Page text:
Flickr limits free version to 1000 photos

Flickr announced plans to limit free accounts of the photo community severely in the coming months.

The photo hosting service offered 1 Terabyte of photo storage to free users since 2013. Yahoo, which was acquired by Verizon in 2016, sold Flickr to SmugMug in 2018.

Specifics of the deal were not disclosed but SmugMug revealed back then that it would continue to support free accounts on the site and would not move or change photos.

The first major change after the acquisition date was announced on November 1, 2018. The press release, released by Flickr, highlights changes to Pro and Free accounts on Flickr.

Flickr Pro customers get more for the yearly subscription fee that they pay to Flickr while free customers will face serious limitations.

Flickr users don’t need a Yahoo account anymore to use Flickr from January 2019 on.

New Pro account features

flickr free pro changes

Flickr Pro accounts get unlimited storage and an advertisement-free experience on the site. Pro customers will get access to the following features as of today or in the near future as well:

  • Priority support (now).
  • Advanced states on mobile (November).
  • More partner discounts (November).
  • Priority exposure in the new version of Explore (early 2019).
  • Resolution upgrade to support 5k (early 2019).
  • Video playtime upgrade to 10 minutes from 3 (early 2019).

Free accounts are downsized

Flickr will downsize all free accounts to a limit of 1000 photos or videos. The media can be of any size according to the press release. Free accounts won’t get 1 Terabyte of online storage for media anymore.

The change impacts existing customers on the site. Any account that is over the 1000 photo limit will have photos removed from the site that are in excess of the limit.

Free members with more than 1,000 photos or videos uploaded to Flickr have until Tuesday, January 8, 2019, to upgrade to Pro or download content over the limit. After January 8, 2019, members over the limit will no longer be able to upload new photos to Flickr.

After February 5, 2019, free accounts that contain over 1,000 photos or videos will have content actively deleted — starting from oldest to newest date uploaded — to meet the new limit.

Free users of Flick have until February 5, 2019 to make a decision. The options are:

  • Upgrade to a Pro account for 30% off in the first year to get unlimited storage and other Pro benefits.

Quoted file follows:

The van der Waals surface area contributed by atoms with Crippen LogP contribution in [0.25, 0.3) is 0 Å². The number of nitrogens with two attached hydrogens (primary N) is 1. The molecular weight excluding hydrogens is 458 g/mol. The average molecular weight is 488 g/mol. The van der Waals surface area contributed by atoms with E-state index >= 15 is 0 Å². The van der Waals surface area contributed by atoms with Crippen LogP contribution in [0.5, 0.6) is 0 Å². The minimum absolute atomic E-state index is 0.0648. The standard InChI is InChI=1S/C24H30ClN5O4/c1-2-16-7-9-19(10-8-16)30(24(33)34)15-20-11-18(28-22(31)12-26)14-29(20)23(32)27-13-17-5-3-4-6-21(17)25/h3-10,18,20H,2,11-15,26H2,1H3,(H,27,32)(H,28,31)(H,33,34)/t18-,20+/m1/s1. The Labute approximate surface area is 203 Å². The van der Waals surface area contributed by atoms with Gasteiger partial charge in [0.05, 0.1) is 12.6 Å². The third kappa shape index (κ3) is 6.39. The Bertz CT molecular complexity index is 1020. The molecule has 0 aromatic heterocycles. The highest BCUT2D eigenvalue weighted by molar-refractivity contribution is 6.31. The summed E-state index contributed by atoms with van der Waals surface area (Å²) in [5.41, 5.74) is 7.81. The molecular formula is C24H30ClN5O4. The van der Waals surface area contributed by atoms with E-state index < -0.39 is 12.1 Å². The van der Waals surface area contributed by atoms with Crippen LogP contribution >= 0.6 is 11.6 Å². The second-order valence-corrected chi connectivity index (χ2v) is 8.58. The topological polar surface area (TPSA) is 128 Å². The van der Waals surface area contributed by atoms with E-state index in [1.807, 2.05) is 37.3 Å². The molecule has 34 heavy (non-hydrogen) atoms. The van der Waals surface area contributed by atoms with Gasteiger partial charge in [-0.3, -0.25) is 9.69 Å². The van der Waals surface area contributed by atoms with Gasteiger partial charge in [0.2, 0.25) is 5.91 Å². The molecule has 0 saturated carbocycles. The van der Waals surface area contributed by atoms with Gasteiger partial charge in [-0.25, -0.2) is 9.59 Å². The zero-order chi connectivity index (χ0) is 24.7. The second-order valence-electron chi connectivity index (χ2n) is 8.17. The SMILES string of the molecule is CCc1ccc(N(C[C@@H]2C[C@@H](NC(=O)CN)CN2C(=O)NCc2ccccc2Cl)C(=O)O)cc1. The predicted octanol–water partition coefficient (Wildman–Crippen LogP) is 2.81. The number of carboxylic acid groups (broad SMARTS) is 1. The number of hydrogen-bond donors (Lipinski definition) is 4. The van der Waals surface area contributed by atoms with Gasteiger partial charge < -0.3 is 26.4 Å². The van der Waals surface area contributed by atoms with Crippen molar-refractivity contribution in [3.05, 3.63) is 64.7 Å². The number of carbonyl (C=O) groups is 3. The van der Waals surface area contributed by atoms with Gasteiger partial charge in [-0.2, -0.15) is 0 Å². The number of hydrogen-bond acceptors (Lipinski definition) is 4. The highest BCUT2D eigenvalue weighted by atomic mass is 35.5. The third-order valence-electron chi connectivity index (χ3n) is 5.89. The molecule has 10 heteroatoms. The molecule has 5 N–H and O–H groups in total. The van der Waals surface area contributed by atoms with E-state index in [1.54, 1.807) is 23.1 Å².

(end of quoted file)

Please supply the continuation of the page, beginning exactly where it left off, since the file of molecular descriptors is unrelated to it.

• Download excess photos or all photos before they are deleted.
  • Do nothing and have Flickr delete photos automatically that exceed the limit.

The reasoning behind the change

A blog post was published on the official Flickr blog on the same day that provides an explanation for the change:

  • The free 1 Terabyte offer attracted many users who were only interested in free storage and not community interaction. The tone of the site changed.
  • SmugMug wants to run Flickr on subscription revenue and not rely on revenue generated by advertisement.
  • Sending the wrong signal that storage and Flickr is not worth paying for.

The 1000 photo limit was decided upon after careful examination of current use scenarios on Twitter. Most Pro customers have more than 1000 photos and videos uploaded to Flickr while the vast majority of free users, 97% according to Flickr, have fewer than 1000 photos or videos stored on Flickr.

Closing Words

It may not be a popular opinion, but I understand Flickr’s / SmugMug’s motivation for the change. Yahoo’s business model relied on data and advertising; the more users a service had the better for advertising. SmugMug wants to shift the business model to subscriptions.

What I can’t agree with is how the situation is handled. Flickr could have made a different decision on how to proceed with the shift:

  1. Make the change only for new accounts on the site and not existing ones.
  2. Offer free users a bigger discount or even 6/12 months free to test Pro features.

The move will displease free users who exceed the 1000 photo limit, 3% according to Flickr of the entire free user population, and may also displease free users who have not hit the limit but dislike the limitation nevertheless.

The post Flickr limits free version to 1000 photos appeared first on gHacks Technology News.

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